Below is an excerpt is from N.T. Wright’s book, Justification: God’s Plan and Paul’s Vision. In this section of the book, Wright is critiquing John Piper’s idiosyncratic view of God’s righteousness as ‘God’s concern for His own glory.’ While I think Wright’s comments regarding God’s concern for His glory are a fairly accurate assessment of the Scriptural data, I’d also say that Wright’s view of God’s righteousness as ‘covenant faithfulness’ also seems to have flaws. Instead, I think I’d follow Mark Seifrid who argues that “All ‘covenant-keeping’ is righteous behavior, but not all righteous behavior is ‘covenant keeping,'” but I’d qualify this by saying that ‘covenant faithfulness’ is often a correct interpretation of God’s righteousness in a setting where the God’s covenant is contextually paramount.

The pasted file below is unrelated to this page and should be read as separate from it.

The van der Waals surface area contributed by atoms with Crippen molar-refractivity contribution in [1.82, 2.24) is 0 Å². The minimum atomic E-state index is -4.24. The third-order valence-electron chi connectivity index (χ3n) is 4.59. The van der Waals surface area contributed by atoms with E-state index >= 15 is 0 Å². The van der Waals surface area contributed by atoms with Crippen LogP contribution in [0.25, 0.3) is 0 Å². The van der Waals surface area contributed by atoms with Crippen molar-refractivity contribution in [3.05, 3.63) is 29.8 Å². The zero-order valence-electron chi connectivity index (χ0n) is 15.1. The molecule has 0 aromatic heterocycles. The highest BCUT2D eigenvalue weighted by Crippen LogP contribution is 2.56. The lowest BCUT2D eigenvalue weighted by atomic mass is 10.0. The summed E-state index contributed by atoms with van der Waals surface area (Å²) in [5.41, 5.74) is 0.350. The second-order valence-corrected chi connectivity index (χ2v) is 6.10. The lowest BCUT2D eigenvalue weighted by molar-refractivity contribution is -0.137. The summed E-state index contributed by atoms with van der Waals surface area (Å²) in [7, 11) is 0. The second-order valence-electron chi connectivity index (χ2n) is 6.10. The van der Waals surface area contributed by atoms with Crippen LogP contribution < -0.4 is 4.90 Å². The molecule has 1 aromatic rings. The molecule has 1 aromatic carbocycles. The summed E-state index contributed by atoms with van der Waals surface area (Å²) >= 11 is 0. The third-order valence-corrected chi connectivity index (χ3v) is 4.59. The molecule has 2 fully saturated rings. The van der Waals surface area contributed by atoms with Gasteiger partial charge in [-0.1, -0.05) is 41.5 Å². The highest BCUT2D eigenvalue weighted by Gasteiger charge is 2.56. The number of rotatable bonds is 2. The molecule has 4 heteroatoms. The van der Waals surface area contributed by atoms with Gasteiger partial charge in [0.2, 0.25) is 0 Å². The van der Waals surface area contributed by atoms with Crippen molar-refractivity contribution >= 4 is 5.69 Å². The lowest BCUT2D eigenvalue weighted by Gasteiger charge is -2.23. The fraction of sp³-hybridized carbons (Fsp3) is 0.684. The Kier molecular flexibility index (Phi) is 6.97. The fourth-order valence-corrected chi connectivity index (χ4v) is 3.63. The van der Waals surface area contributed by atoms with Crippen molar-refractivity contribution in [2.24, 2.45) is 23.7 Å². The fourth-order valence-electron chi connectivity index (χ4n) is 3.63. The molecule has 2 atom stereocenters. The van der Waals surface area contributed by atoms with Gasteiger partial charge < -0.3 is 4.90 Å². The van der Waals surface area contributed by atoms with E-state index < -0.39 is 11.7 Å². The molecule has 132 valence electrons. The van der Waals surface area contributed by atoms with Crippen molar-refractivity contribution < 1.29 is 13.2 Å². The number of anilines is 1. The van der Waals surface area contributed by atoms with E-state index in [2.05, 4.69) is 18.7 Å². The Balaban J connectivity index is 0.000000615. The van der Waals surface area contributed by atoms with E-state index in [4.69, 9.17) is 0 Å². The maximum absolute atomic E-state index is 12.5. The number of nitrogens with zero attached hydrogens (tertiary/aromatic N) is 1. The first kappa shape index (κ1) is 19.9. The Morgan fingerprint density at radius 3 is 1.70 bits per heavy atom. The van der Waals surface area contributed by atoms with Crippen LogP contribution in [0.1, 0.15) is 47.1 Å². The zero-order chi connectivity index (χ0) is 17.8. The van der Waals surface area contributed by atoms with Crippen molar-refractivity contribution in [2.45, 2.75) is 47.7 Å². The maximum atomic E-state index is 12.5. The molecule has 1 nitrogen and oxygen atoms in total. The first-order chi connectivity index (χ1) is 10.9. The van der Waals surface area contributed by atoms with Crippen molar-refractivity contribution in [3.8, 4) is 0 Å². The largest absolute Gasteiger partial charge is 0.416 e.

There is a sense in which what Piper claims about ‘God’s righteousness’ could be seen as going in exactly the wrong direction. He sees it as God’s concern for God’s own glory, which implies that God’s primary concern returns, as it were, to himself. There is always of course a sense in which that is true. But the great story of scripture, from creation and covenant right on through to the New Jerusalem, is constantly about God’s overflowing, generous, creative love–God’s concern, if you like, for the flourishing and well-being of everything else. Of course, this too will redound to God’s glory because God, as the creator, is glorified when creation is flourishing and able to praise him gladly and freely. And of course there are plenty of passages where God does what he does precisely not because anybody deserves it but simply ‘for the sake of his own name.’ But ‘God’s righteousness’ is regularly invoked in scripture, not when God is acting thus, but when his concern is going out to those in need, particularly to his covenant people. The tsedaqah elohim, the dikaiosyne theou, is an outward-looking characteristic of God, linked of course to the concern for God’s own glory but essentially going, as it were, in the opposite direction, that of God’s creative, healing, restorative love. God’s concern for God’s glory is precisely rescued from the appearance of divine narcissism because God, not least God as Trinity, is always giving out, pouring out, lavishing generous love on undeserving people, undeserving Israel, and an undeserving world. That is the sort of God he is, and ‘God’s righteousness’ is a way of saying, Yes, and God will be true to that character. Indeed, it is because God will be true to that outward-facing generous, creative love that he must also curse those ways of life, particularly those ways of life within his covenant people, which embody and express the opposite. It isn’t that God basically wants to condemn and then finds a way to rescue some from that disaster. It is that God longs to bless, to bless lavishly, and so to rescue and bless those in danger of tragedy–and therefore must curse everything that thwarts and destroys the blessing of his world and his people. (pp. 51-52)